Ravin Perrier said she’ll never bring another dog to the off-leash dog park after her chihuahua-papillon dog was attacked and killed by what is believed to be a pit bull-mix Tuesday afternoon.
The 18-year-old brought her dog Gus to the dog park on Winnipeg Avenue around 2 p.m. yesterday when he was attacked.
"It was a big mess," she said, tearfully Wednesday afternoon. "He just jumped on (Gus) and wouldn’t let go of him. I tried to get him apart. The owner came and finally got him off. By that time Gus was already dead."
Two bystanders gave Perrier a ride to the veterinarian where it was confirmed the small dog was deceased. The owner of the pit bull mix also came to the vet’s office and apologized for what had happened.
Larger dogs on the small dog side of the park is a frequent occurrence, said Perrier, adding incidents like this are exactly why the smaller dogs should be separated from the bigger ones.
Ellen Lang agrees. The Thunder Bay woman often brings her Yorkshire terrier Hunter to the off-leash park and said she’ll just drive by if she sees big dogs in the wrong side of the park.
"Sometimes I get annoyed and I kick them out," she said, adding it was only a matter of time before something like Tuesday’s incident occurred.
"There are some aggressive dogs that come in here and the owners seem to ignore the fact they’re aggressive," Lang said. "What can you do about it?"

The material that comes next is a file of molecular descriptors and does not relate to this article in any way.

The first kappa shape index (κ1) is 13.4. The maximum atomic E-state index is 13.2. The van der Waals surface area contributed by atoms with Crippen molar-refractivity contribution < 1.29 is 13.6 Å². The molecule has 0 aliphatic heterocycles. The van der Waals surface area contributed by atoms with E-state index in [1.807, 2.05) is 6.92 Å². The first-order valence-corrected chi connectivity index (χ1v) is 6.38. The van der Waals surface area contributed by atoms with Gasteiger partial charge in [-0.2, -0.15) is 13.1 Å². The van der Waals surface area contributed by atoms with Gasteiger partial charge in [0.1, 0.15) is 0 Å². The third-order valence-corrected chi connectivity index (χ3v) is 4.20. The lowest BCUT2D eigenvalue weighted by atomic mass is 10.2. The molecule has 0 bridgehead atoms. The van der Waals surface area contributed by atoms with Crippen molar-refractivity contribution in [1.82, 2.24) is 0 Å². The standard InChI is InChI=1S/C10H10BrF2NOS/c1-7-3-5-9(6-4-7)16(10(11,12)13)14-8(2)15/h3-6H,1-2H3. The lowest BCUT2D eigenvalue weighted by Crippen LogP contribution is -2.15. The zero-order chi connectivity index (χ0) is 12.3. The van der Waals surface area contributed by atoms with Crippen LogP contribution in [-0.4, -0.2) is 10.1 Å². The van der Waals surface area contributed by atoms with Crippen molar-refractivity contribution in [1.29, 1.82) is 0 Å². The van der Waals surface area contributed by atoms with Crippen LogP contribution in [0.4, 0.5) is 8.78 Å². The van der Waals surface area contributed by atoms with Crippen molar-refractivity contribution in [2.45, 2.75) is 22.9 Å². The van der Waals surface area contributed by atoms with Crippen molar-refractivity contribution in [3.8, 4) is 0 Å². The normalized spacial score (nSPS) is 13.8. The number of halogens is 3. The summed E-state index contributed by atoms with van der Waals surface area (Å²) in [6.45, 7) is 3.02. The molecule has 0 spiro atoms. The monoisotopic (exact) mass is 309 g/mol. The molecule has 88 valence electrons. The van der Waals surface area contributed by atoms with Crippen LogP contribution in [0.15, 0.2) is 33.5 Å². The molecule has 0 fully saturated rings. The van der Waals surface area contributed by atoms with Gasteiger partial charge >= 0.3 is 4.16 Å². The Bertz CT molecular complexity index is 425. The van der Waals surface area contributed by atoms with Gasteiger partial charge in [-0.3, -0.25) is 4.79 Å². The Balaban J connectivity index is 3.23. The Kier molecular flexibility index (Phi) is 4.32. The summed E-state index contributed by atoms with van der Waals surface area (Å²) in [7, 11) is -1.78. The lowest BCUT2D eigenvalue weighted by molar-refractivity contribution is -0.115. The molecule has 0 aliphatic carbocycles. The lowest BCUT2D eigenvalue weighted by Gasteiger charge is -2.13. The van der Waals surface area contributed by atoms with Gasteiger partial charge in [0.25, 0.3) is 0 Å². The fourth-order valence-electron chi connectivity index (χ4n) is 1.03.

There is a large sign stating the rules and regulations for the park, but Lang said she’s never seen the rules enforced or anyone from the city come check out the park.
"There are just some people that insist on coming in the gate and there’s nothing you can do," she said. "It’s a few bad apples that ruin it for the rest of us."
She added people often say they’re going to call someone about the issue, but they don’t know who to call.
Tuesday’s attack is being investigated by Animal Services and supervisor Jody Kondrat said she couldn’t comment on the incident because of that investigation.
For a first-time offence, a restraint order is usually issued where a dog who has attacked or bitten a human or other domestic animal has to be leashed and muzzled while on public property. For subsequent or more serious offences, charges can be laid under the Dog Owner’s Liability Act.
"The courts under that legislation may order a restraint order or they may issue a destruction order," Kondrat said.
Complaints or concerns about the off-leash parks should be directed to the city’s parks division and while there are rules for using the dog park, Kondrat said it’s up to the pet owners to self-police the park.
"Having said that, if an incident like this does occur in any part of the city and particularly in an off-leash park, pet owners are subject to any charges under the legislation or any of our bylaws," she said.
Perrier said she did record the other owner’s information and will not be letting go of the matter.
"He should have trained his dog better and put him on the (big dog) side," she said, adding Gus will be sorely missed by the entire Perrier family.
"He was always a good dog; he never bit anyone," she said. "All he did was just play and he loved going to the puppy park. It was his favourite place. Now that’s ruined."